Thiruvananthapuram

‘India’s rich diversity at stake’

Participants at the Open Forum on ‘Democracy and Migration’ organised as part of the Loka Kerala Sabha in Thiruvananthapuram on Thursday.

Participants at the Open Forum on ‘Democracy and Migration’ organised as part of the Loka Kerala Sabha in Thiruvananthapuram on Thursday.  

CAA and NRC take centre stage at Loka Kerala Sabha open forum

The raging debate over the Citizenship (Amendment) Act (CAA) and the National Register of Citizens (NRC) resonated at the second Loka Kerala Sabha summit on Thursday.

Many delegates expressed concern over the possible ramifications that these could have on migrants at an open forum on ‘Indian Democracy and Migration’ that was organised at the Legislative Assembly Complex on the sidelines of the summit.

Absurd endeavour

A vehement critic of the Centre’s attempts to redefine citizenship, poet K. Satchidanandan said that while the country’s rich diversity has always remained its strength, the prevailing scenario threatened to weaken its unity. He also opined that the endeavour to determine citizenship was absurd, considering that the country comprised a population with high levels of genetic diversity.

“No country can boast of comprising the original inhabitants alone. While civilisations had never pursued efforts to identify indigenous communities, the idea of citizenship came into being after the formation of nation-states,” he said.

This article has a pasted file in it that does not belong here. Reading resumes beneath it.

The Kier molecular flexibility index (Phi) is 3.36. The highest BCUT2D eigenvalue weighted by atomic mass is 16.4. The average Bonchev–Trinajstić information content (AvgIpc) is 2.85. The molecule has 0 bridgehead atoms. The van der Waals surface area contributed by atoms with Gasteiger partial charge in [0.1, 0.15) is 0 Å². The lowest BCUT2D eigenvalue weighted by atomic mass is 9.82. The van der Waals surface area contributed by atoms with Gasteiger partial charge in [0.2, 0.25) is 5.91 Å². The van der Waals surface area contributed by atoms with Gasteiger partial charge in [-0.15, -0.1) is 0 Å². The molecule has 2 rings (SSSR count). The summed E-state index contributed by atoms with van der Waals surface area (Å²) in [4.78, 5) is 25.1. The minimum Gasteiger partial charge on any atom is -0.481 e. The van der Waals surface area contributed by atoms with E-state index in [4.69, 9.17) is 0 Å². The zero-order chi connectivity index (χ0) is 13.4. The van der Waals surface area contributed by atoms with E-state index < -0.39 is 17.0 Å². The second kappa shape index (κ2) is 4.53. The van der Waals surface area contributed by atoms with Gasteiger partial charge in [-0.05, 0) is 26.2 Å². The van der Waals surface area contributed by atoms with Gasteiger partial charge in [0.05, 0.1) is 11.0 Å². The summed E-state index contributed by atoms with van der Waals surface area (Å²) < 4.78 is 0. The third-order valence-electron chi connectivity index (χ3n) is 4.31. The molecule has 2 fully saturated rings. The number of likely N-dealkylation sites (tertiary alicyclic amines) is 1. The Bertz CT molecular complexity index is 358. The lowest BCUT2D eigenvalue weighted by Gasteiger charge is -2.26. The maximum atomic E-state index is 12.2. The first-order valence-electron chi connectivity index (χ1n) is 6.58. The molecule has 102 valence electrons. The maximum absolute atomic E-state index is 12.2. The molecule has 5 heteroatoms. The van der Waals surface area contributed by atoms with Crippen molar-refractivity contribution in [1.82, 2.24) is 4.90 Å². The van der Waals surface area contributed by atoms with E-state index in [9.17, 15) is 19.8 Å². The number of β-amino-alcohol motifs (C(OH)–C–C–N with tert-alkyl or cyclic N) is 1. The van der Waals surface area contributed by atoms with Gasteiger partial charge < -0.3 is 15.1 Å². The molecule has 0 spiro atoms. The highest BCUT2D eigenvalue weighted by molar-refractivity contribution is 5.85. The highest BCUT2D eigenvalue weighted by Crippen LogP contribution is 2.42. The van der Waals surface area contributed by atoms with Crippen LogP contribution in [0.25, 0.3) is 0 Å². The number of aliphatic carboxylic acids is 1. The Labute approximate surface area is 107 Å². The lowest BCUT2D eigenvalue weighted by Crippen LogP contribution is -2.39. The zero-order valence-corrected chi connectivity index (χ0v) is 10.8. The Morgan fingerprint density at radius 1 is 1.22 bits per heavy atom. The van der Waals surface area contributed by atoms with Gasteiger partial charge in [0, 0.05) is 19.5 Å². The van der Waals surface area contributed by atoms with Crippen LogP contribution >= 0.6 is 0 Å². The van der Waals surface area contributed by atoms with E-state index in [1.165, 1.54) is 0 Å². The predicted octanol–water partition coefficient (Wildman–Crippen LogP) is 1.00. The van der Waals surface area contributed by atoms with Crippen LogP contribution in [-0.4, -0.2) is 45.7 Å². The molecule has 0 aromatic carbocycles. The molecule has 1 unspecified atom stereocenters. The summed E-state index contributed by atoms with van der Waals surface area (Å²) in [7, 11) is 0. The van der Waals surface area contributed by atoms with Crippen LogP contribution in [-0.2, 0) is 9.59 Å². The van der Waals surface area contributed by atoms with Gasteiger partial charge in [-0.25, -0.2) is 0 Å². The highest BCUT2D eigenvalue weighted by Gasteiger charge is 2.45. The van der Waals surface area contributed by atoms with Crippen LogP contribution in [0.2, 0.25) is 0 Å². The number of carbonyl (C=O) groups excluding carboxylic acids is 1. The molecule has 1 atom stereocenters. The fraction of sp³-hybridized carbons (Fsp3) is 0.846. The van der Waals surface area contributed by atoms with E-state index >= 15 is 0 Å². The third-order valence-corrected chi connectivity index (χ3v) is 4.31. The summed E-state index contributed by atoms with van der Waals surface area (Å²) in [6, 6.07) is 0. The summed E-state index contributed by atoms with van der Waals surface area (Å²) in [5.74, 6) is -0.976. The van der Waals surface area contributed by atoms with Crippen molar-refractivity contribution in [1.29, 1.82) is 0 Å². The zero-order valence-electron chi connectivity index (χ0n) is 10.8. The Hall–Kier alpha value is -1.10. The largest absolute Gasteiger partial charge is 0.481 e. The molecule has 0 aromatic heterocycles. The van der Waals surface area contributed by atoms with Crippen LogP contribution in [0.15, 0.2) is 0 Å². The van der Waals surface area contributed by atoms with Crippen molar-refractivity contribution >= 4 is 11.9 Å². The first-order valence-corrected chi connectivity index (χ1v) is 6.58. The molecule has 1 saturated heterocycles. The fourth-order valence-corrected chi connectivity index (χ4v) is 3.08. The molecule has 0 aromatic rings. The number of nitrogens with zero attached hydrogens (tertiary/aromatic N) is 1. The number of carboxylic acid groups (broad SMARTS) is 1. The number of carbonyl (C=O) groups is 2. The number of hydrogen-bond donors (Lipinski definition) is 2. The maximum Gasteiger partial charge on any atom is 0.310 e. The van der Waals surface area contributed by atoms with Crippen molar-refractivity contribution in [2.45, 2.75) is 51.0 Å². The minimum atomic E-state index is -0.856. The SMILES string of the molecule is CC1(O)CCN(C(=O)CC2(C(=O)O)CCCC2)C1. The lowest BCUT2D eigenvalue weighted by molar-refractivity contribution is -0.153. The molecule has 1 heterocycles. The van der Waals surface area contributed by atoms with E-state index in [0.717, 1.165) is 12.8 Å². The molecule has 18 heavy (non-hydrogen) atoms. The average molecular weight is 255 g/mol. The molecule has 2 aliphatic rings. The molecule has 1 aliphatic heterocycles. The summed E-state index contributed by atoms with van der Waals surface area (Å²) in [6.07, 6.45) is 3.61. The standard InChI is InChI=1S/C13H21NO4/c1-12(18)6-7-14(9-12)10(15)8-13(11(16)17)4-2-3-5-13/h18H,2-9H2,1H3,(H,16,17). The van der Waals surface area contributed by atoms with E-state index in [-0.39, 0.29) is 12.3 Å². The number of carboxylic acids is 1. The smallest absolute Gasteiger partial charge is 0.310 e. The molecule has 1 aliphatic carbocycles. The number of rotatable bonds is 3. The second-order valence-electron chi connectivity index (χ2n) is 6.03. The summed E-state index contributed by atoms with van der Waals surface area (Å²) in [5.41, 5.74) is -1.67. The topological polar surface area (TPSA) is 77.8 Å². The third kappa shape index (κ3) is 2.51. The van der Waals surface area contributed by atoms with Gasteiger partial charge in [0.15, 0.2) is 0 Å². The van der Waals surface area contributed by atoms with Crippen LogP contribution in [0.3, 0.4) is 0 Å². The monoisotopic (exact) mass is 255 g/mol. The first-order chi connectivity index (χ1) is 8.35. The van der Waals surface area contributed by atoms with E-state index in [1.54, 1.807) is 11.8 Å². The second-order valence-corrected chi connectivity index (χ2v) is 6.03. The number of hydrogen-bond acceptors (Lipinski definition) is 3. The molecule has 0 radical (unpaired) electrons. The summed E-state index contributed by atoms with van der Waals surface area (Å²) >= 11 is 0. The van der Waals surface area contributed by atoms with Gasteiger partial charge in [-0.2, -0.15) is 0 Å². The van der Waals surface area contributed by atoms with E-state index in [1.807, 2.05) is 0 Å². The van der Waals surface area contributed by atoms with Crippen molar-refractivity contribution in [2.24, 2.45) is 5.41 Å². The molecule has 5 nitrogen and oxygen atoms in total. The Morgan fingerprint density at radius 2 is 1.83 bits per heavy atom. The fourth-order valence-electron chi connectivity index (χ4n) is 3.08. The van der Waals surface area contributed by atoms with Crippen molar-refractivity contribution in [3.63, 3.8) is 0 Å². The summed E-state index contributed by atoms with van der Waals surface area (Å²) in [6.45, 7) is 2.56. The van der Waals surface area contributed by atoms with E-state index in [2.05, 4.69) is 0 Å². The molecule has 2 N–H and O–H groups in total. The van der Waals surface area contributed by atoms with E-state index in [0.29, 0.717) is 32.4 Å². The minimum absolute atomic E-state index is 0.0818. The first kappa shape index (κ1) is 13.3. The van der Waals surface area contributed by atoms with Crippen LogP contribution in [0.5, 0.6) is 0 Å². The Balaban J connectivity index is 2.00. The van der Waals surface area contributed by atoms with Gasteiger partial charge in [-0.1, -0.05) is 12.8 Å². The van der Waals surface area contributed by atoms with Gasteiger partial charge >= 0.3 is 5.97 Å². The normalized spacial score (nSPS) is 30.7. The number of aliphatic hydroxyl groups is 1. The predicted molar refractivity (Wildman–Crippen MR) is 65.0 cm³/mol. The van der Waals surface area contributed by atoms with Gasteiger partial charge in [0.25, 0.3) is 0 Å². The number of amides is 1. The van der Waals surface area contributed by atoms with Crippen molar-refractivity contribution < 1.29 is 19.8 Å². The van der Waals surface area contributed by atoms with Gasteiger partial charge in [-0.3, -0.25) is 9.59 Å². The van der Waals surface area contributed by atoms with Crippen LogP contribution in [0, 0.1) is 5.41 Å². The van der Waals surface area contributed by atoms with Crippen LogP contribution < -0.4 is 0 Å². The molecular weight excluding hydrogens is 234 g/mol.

Joining other cultural icons and prominent leaders who have vowed not to cooperate with the NRC exercise, Prof. Satchidanandan called for launching a non-cooperation movement against the Centre’s efforts in line with the non-violent freedom struggle that had been led by Mahatma Gandhi.

Condemned

Oscar-winning sound designer Resul Pookutty condemned efforts to divide the population on the basis of culture.

“While lines drawn on maps could define the borders of a nation, no borders could be created for cultures, a confluence of which had come to be known as India. We must not repeat the Partition of 1947, the greatest tragedy the world has ever seen, which resulted in the loss of the lives of over 10 lakh people. The time has come to introspect on how we have reached a point in which we were required to prove our citizenship in a country that is known the greatest torch-bearer of culture in the world,” he lamented.

Senior journalist Venkitesh Ramakrishnan, who moderated the discussion, feared that the detention camps that were expected to come up in various parts of the country will ultimately become labour camps for capitalist forces. He added that Dalits, tribespeople and marginalised groups were likely to be severely affected with the implementation of the CAA.

In an apparent reference to criticisms raised against the conduct of the Loka Kerala Sabha, Kerala Non-Resident Keralites’ Welfare Board chairman P.T. Kunji Muhammed said that efforts to stitch together a collective of migrants must never be opposed, considering the instrumental role played by the Malayali diaspora in the all-round development of the State. NRKs must never be isolated from the decision-making process, he remarked.

Democracy stable

Former Chief Justice of India K.G. Balakrishnan said that the country has been witnessing the problem of migration owing to various factors such as faith, poverty and employment. Nevertheless, democracy remained stable in India at a time when democracy has withered away in several neighbouring countries, he opined.

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Printable version | Feb 19, 2020 6:15:28 AM | https://www.thehindu.com/news/cities/Thiruvananthapuram/indias-rich-diversity-at-stake/article30464473.ece

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